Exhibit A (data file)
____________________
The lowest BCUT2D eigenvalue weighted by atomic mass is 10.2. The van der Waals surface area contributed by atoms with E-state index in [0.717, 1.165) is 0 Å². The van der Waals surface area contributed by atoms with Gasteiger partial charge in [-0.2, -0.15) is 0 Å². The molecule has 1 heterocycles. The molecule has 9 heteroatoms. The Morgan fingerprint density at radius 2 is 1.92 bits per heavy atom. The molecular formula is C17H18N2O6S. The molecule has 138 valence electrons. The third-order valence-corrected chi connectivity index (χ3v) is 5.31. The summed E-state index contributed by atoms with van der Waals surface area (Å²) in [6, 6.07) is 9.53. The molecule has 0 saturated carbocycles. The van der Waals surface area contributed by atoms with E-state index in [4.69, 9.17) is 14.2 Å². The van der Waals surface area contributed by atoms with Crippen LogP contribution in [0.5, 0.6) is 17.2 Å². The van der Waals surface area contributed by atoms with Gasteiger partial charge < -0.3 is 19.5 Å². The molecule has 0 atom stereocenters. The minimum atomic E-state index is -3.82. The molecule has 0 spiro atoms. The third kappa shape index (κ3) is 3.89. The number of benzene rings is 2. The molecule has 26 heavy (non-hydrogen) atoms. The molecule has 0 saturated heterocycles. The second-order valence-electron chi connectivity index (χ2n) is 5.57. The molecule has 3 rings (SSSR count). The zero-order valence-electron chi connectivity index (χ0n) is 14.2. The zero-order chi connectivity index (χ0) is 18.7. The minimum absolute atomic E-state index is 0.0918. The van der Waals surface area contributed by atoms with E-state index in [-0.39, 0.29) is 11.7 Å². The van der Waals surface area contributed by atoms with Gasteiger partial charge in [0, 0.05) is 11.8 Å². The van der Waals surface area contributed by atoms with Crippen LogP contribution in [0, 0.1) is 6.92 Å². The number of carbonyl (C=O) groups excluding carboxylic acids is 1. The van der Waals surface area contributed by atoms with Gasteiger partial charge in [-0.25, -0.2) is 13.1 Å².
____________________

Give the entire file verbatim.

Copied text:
The lowest BCUT2D eigenvalue weighted by atomic mass is 10.2. The van der Waals surface area contributed by atoms with E-state index in [0.717, 1.165) is 0 Å². The van der Waals surface area contributed by atoms with Gasteiger partial charge in [-0.2, -0.15) is 0 Å². The molecule has 1 heterocycles. The molecule has 9 heteroatoms. The Morgan fingerprint density at radius 2 is 1.92 bits per heavy atom. The molecular formula is C17H18N2O6S. The molecule has 138 valence electrons. The third-order valence-corrected chi connectivity index (χ3v) is 5.31. The summed E-state index contributed by atoms with van der Waals surface area (Å²) in [6, 6.07) is 9.53. The molecule has 0 saturated carbocycles. The van der Waals surface area contributed by atoms with E-state index in [4.69, 9.17) is 14.2 Å². The van der Waals surface area contributed by atoms with Crippen LogP contribution in [0.5, 0.6) is 17.2 Å². The van der Waals surface area contributed by atoms with Gasteiger partial charge < -0.3 is 19.5 Å². The molecule has 0 atom stereocenters. The minimum atomic E-state index is -3.82. The molecule has 0 spiro atoms. The third kappa shape index (κ3) is 3.89. The number of benzene rings is 2. The molecule has 26 heavy (non-hydrogen) atoms. The molecule has 0 saturated heterocycles. The second-order valence-electron chi connectivity index (χ2n) is 5.57. The molecule has 3 rings (SSSR count). The zero-order valence-electron chi connectivity index (χ0n) is 14.2. The zero-order chi connectivity index (χ0) is 18.7. The minimum absolute atomic E-state index is 0.0918. The van der Waals surface area contributed by atoms with E-state index in [-0.39, 0.29) is 11.7 Å². The van der Waals surface area contributed by atoms with Gasteiger partial charge in [0, 0.05) is 11.8 Å². The van der Waals surface area contributed by atoms with Crippen LogP contribution in [0, 0.1) is 6.92 Å². The number of carbonyl (C=O) groups excluding carboxylic acids is 1. The van der Waals surface area contributed by atoms with Gasteiger partial charge in [-0.25, -0.2) is 13.1 Å².